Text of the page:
According to the ACNC, a charity must be able to show that the use of its funds furthers the charitable purpose in which it is registered, meaning the ACL would need to prove it is “advancing religion”, for example, by agreeing to help raise money for Folau’s individual purposes.

I’d say defending an outspoken Christian who is being persecuted for his religious beliefs is doing more to advance Christianity than the combined efforts of the Pope and Archbishop of Canterbury over the past twenty years.

“We got legal advice on this before we went ahead with it,” [ACL’s managing director Martyn] Iles  said. “Israel Folau is not a member and our charitable purpose is to advocate for changes in law and public policy and the advancement of the Christian religion. This is a religious freedom issue which for law has implications for law and public policy.

Quite, which is why it’s attracted so much support:

“Over 15,000 people have donated and the average donation is about $100 and about 10 donors per minute. That’s pretty incredible stuff. There’s a lot of juice left in this.”

It’s as if a lot of people understand this is a lot bigger than what Folau thinks about homosexuals. Which brings me onto this story:

A disabled grandfather has been sacked by Asda for sharing an ‘anti-religion’ sketch by Billy Connolly on his Facebook page. Brian Leach, who had worked at the Asda store for five years in Dewsbury, West Yorkshire, was let go by the supermarket after a colleague complained the comments in the sketch were anti-Islamic.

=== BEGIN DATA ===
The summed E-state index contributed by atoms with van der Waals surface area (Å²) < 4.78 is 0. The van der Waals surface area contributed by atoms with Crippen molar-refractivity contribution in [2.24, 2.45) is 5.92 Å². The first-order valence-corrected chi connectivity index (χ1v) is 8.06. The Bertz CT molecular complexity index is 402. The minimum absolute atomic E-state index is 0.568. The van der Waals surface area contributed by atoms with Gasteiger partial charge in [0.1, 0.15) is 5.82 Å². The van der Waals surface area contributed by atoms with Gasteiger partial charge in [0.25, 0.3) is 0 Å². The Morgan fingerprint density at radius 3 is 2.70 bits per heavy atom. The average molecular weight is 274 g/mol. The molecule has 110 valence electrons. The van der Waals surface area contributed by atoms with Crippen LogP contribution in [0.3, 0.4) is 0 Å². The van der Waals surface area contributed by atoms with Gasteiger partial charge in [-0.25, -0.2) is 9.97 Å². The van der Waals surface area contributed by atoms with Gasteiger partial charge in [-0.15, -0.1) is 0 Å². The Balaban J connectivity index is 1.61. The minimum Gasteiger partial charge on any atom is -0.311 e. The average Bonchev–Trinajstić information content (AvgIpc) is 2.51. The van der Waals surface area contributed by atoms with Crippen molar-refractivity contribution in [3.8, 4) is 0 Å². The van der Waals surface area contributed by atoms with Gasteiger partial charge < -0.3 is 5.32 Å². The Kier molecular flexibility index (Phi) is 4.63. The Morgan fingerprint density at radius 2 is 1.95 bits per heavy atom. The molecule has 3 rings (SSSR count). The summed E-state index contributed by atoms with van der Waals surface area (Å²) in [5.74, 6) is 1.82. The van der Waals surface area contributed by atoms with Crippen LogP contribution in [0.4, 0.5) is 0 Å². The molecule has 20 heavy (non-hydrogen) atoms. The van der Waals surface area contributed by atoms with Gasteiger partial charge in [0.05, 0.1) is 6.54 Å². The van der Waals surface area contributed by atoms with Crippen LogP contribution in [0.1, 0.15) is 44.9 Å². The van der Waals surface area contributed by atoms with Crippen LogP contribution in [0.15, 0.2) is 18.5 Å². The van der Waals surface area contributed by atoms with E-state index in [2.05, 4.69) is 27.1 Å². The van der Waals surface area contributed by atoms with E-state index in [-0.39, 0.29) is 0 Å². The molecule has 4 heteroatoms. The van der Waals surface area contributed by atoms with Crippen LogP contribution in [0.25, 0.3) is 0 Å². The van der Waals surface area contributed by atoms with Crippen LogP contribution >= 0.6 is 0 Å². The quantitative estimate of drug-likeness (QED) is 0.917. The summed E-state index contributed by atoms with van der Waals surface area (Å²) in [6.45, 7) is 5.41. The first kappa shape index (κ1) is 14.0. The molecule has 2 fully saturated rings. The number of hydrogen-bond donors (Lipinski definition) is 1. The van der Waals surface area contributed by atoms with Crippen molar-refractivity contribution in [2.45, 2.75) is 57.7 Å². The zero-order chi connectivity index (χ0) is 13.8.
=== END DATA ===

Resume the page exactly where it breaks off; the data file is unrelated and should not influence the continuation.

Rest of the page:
Now Britain is not Australia, but the progressive mindset which dominates the ruling classes and the subsequent authoritarianism is much the same in both countries. We’ve arrived at a situation whereby expressing Christian beliefs on social media gets you fired while disrespecting Islam on social media also gets you fired. I don’t agree with other commentators who say blasphemy laws are being applied in the UK, this is something else. Far from being inconsistent, the two approaches are quite logical once you understand the objective of those in charge is to denounce, undermine, and ultimately destroy what was until recently the prevailing culture in the developed, Anglo-Saxon world. In practice, this means those who rule over us will pick and choose who can say what and when as they see fit, and deprive us of our livelihoods should we speak out of turn. For now, this means Christians cannot say anything mean about homosexuals and ordinary folk cannot say anything which might be perceived as a slight against Islam.